• Ensure that the correct labels and placed on food items
  • Employees who handle, serve or produce food that contains allergens should undergo regular training
  • New employees should always complete an allergen awareness course when they join a business, even if they have previously completed one elsewhere
  • There should be clear signs up in the workplace reminding staff of allergens and the law
  • Lead from the top down; employers should show a good example to their employees with emphasis on accountability, good housekeeping and continuous learning

Allergen labelling

  • Labelling needs to be clear and consistent
  • Any of the 14 allergens present need to be visible in bold so that they can be identified more easily
  • Consider whether a product requires additional may contain information under the ingredients list
  • Precautionary allergen labels should only be used if other mitigating methods are unavailable and should not be misleading (for example a PAL cannot say may contain allergens)
shopping allergen managment

Traceability and recall plans

Sometimes, despite efforts to keep food safe, communication breaks down, or an incident occurs due to human error or the accidental introduction of an allergen, and a product needs to be withdrawn (removed from the supply chain) or recalled (removed from the supply chain and an additional warning put out to consumers to either return or destroy items). This would be done to protect the public from a product that is unfit, such as not labelled with the correct allergen warnings. 

Food businesses are required to be able to identify their:

  • Suppliers of food
  • Food-producing animals
  • Any other substance that is likely to be incorporated into food

They should also be able to identify the businesses that they supply and be able to provide this information to the authorities if required. This means they need to have systems in place to trace ingredients and understand their part in the supply chain. This is known as traceability

The purpose of traceability is to assist with the recall of any items that do not comply with The Food Safety Act. This would include food that is not safe for human consumption due to contaminants or food that is incorrectly labelled in a way that is misleading or has allergens that are incorrectly labelled. 

The Food Standards Agency or your local council authority should be contacted in the event of a product needing to be recalled and they can assist with the procedure. A withdrawal plan comes into effect when:

  • Food is considered by the operator to be unsafe (due to an event at any stage in the supply chain)
  • The food is out of the immediate control of the initial operator (meaning it has already been distributed or shipped and they no longer have possession or control of the items)

To help you with your traceability and recall plan:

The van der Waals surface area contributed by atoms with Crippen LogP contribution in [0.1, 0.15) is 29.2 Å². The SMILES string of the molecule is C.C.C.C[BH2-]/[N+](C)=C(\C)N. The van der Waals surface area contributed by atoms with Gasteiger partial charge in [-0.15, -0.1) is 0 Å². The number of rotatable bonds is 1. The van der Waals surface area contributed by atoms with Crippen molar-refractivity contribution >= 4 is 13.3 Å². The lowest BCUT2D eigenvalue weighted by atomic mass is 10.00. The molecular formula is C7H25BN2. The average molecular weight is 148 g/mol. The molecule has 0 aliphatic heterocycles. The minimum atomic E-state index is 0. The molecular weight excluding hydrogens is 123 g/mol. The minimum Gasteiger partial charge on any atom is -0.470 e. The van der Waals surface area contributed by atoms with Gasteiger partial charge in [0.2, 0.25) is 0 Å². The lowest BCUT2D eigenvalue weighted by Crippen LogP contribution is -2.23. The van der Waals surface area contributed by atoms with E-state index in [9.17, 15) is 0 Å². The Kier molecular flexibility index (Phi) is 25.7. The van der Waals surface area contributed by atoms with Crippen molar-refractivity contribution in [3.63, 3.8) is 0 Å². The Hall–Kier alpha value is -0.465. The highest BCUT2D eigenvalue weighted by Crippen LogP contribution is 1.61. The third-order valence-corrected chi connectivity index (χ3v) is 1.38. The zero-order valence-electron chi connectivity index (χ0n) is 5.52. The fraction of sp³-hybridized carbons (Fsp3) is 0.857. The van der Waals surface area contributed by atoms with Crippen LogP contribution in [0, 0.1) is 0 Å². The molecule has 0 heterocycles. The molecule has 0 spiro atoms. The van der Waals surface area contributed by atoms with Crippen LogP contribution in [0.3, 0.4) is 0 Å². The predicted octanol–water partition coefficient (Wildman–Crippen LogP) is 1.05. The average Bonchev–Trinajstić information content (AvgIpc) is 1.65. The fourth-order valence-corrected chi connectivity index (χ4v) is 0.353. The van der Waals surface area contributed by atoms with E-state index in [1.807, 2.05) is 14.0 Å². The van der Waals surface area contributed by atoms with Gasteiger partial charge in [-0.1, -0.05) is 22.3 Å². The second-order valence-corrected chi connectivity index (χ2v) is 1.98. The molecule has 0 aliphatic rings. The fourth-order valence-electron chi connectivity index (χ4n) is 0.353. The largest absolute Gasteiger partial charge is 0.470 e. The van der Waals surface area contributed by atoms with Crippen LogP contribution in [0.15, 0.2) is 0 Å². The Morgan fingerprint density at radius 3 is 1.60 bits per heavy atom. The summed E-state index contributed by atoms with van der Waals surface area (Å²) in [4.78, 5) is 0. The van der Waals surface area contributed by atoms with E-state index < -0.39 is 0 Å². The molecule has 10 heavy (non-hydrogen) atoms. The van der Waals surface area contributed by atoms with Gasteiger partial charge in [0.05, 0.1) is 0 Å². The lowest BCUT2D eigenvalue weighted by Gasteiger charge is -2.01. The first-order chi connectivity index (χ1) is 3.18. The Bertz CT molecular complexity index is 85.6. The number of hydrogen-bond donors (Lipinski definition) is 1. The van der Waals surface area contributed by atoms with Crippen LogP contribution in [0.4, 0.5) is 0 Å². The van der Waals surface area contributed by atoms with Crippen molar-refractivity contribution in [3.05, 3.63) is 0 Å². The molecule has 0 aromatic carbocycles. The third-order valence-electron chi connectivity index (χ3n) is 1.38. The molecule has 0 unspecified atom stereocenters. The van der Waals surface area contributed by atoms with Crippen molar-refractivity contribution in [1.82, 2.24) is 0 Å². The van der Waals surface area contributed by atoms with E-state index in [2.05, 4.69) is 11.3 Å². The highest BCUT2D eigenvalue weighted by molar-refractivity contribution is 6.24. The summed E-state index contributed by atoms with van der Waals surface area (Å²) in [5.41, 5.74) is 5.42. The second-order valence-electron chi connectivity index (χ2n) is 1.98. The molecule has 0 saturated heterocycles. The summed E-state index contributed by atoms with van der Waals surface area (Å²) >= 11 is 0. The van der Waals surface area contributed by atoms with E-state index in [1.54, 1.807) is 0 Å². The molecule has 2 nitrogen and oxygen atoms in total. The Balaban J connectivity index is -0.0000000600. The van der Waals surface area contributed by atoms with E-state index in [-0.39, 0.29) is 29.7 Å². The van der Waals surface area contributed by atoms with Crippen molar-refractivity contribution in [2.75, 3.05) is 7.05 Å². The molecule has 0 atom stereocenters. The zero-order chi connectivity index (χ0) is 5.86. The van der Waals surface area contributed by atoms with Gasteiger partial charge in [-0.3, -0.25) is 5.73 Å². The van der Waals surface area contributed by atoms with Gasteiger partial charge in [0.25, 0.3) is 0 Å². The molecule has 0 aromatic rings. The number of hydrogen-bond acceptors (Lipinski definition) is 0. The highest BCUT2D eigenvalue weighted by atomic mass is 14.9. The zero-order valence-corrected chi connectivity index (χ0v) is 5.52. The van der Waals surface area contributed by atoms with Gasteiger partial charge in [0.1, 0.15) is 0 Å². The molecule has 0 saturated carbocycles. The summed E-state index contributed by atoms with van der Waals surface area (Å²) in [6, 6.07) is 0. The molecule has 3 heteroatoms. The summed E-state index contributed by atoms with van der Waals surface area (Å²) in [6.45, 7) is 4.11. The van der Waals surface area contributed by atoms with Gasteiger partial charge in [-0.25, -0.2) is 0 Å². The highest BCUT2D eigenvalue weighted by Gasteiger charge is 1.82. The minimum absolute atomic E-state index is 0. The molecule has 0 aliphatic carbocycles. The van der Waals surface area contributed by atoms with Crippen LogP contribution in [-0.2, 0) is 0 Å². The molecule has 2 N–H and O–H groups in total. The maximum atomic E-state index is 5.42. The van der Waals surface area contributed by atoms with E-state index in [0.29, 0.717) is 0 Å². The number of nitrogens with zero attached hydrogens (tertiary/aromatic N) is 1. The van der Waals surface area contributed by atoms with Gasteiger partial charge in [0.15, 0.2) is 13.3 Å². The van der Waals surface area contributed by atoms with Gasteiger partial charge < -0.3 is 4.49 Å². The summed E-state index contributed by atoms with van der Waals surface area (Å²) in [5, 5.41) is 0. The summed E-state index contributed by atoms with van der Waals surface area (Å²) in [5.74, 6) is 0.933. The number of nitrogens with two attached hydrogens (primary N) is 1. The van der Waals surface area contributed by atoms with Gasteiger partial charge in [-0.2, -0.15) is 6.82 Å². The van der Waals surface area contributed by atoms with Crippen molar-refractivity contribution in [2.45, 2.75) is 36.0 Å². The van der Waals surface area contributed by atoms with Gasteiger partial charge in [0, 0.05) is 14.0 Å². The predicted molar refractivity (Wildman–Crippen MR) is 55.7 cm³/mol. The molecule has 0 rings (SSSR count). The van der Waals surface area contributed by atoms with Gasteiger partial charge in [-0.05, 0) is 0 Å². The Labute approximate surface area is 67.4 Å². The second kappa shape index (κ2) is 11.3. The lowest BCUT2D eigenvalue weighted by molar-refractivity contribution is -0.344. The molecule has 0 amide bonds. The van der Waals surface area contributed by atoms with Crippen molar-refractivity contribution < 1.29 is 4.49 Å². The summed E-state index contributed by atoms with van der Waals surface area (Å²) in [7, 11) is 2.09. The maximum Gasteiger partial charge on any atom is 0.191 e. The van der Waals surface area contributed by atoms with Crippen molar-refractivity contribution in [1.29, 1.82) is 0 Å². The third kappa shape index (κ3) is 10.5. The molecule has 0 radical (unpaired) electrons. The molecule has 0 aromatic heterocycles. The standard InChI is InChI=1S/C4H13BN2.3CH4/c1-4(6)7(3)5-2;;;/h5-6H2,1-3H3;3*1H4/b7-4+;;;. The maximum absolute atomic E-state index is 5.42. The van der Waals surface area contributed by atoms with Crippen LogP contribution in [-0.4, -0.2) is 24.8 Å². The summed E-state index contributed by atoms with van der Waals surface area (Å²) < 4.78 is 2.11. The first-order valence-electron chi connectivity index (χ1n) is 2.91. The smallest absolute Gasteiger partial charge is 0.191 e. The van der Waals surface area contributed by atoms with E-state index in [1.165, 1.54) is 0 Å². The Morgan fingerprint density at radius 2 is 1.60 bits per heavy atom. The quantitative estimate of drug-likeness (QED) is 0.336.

• Maintain clear record-keeping
  • Don’t cut corners
  • Only deal with reputable suppliers
  • Understand your supply chain
  • Make use of technology to streamline and simplify systems
  • Have a plan in place before an incident occurs; be proactive rather than reactive
  • Know what traceability means and how to make it work within your business

Be sure that you have an effective and clear plan in place in the event of a product needing to be recalled due to allergen-related issues and that anyone involved understands their roles and responsibilities. Make sure that you also know how to contact relevant authorities such as the FSA

It is easier than ever to get information out there fast to consumers and other businesses by using social media and email; however, you need to know who to target and what the issue is to avoid causing unnecessary panic or product wastage. 

By having these plans in place, you can empower consumers to make safer, more informed decisions and reduce the risk of an allergic reaction happening. 

The UK has some of the highest prevalence of allergies in the world, with over 20% of the population suffering some form of allergic disorder (M. L. Levy 2004), and according to Food Matters, over half of adult sufferers have more than one allergy. 

To help people with severe allergies make safe and sensible choices around food, it is vital that all food businesses (including producers, vendors, restaurants and cafes) are allergen aware and work in a way that is compliant with food law, allergen labelling and best food-safety practice.

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About the author

Vicky Miller

Vicky Miller

Vicky has a BA Hons Degree in Professional Writing. She has spent several years creating B2B content and writing informative articles and online guides for clients within the fields of sustainability, corporate social responsibility, recruitment, education and training. Outside of work she enjoys yoga, world cinema and listening to fiction podcasts.